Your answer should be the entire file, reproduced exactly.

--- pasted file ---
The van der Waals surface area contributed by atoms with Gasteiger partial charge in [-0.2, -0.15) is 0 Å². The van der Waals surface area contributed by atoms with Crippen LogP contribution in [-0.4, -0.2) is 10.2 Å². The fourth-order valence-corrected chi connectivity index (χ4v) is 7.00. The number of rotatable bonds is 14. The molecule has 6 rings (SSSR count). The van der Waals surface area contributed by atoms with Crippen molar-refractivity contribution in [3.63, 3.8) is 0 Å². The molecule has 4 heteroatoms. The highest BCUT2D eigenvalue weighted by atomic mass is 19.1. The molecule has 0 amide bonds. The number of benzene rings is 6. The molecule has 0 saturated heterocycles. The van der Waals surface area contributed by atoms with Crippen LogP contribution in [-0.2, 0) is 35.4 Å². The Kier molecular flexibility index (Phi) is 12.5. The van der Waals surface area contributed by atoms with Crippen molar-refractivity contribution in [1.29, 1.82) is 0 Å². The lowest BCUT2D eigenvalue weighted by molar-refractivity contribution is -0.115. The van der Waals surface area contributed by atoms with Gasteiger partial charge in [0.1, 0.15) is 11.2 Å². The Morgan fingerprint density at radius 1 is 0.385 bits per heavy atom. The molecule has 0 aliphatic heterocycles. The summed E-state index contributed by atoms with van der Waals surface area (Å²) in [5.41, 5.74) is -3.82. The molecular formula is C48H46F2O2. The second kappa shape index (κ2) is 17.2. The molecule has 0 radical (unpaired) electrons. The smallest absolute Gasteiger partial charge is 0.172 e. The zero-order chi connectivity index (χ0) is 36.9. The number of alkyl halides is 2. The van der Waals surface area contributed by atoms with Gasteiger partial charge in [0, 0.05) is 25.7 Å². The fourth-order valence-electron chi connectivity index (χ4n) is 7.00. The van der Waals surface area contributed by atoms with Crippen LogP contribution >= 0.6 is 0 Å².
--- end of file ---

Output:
The van der Waals surface area contributed by atoms with Gasteiger partial charge in [-0.2, -0.15) is 0 Å². The van der Waals surface area contributed by atoms with Crippen LogP contribution in [-0.4, -0.2) is 10.2 Å². The fourth-order valence-corrected chi connectivity index (χ4v) is 7.00. The number of rotatable bonds is 14. The molecule has 6 rings (SSSR count). The van der Waals surface area contributed by atoms with Crippen molar-refractivity contribution in [3.63, 3.8) is 0 Å². The molecule has 4 heteroatoms. The highest BCUT2D eigenvalue weighted by atomic mass is 19.1. The molecule has 0 amide bonds. The number of benzene rings is 6. The molecule has 0 saturated heterocycles. The van der Waals surface area contributed by atoms with Crippen LogP contribution in [-0.2, 0) is 35.4 Å². The Kier molecular flexibility index (Phi) is 12.5. The van der Waals surface area contributed by atoms with Crippen molar-refractivity contribution in [1.29, 1.82) is 0 Å². The lowest BCUT2D eigenvalue weighted by molar-refractivity contribution is -0.115. The van der Waals surface area contributed by atoms with Gasteiger partial charge in [0.1, 0.15) is 11.2 Å². The Morgan fingerprint density at radius 1 is 0.385 bits per heavy atom. The molecule has 0 aliphatic heterocycles. The summed E-state index contributed by atoms with van der Waals surface area (Å²) in [5.41, 5.74) is -3.82. The molecular formula is C48H46F2O2. The second kappa shape index (κ2) is 17.2. The molecule has 0 radical (unpaired) electrons. The smallest absolute Gasteiger partial charge is 0.172 e. The zero-order chi connectivity index (χ0) is 36.9. The number of alkyl halides is 2. The van der Waals surface area contributed by atoms with Gasteiger partial charge in [0, 0.05) is 25.7 Å². The fourth-order valence-electron chi connectivity index (χ4n) is 7.00. The van der Waals surface area contributed by atoms with Crippen LogP contribution >= 0.6 is 0 Å².